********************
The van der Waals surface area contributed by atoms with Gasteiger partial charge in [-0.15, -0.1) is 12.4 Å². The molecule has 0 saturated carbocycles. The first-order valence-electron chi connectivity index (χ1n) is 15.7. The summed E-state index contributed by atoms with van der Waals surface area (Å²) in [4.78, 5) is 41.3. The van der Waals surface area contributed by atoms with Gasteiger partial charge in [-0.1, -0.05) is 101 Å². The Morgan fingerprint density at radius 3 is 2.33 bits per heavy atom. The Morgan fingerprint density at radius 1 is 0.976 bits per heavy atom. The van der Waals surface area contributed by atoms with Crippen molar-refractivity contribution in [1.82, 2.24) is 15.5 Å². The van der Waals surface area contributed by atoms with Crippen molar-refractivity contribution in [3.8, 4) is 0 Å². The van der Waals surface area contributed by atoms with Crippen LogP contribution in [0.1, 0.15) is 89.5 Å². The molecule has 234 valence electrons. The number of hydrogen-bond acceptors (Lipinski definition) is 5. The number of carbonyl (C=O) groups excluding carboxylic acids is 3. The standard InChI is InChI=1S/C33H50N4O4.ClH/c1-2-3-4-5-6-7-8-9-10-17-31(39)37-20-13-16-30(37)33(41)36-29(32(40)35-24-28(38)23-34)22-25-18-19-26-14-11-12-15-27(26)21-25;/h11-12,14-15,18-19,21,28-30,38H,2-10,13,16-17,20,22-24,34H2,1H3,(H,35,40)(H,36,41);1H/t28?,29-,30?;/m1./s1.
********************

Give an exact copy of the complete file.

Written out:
The van der Waals surface area contributed by atoms with Gasteiger partial charge in [-0.15, -0.1) is 12.4 Å². The molecule has 0 saturated carbocycles. The first-order valence-electron chi connectivity index (χ1n) is 15.7. The summed E-state index contributed by atoms with van der Waals surface area (Å²) in [4.78, 5) is 41.3. The van der Waals surface area contributed by atoms with Gasteiger partial charge in [-0.1, -0.05) is 101 Å². The Morgan fingerprint density at radius 3 is 2.33 bits per heavy atom. The Morgan fingerprint density at radius 1 is 0.976 bits per heavy atom. The van der Waals surface area contributed by atoms with Crippen molar-refractivity contribution in [1.82, 2.24) is 15.5 Å². The van der Waals surface area contributed by atoms with Crippen molar-refractivity contribution in [3.8, 4) is 0 Å². The van der Waals surface area contributed by atoms with Crippen LogP contribution in [0.1, 0.15) is 89.5 Å². The molecule has 234 valence electrons. The number of hydrogen-bond acceptors (Lipinski definition) is 5. The number of carbonyl (C=O) groups excluding carboxylic acids is 3. The standard InChI is InChI=1S/C33H50N4O4.ClH/c1-2-3-4-5-6-7-8-9-10-17-31(39)37-20-13-16-30(37)33(41)36-29(32(40)35-24-28(38)23-34)22-25-18-19-26-14-11-12-15-27(26)21-25;/h11-12,14-15,18-19,21,28-30,38H,2-10,13,16-17,20,22-24,34H2,1H3,(H,35,40)(H,36,41);1H/t28?,29-,30?;/m1./s1.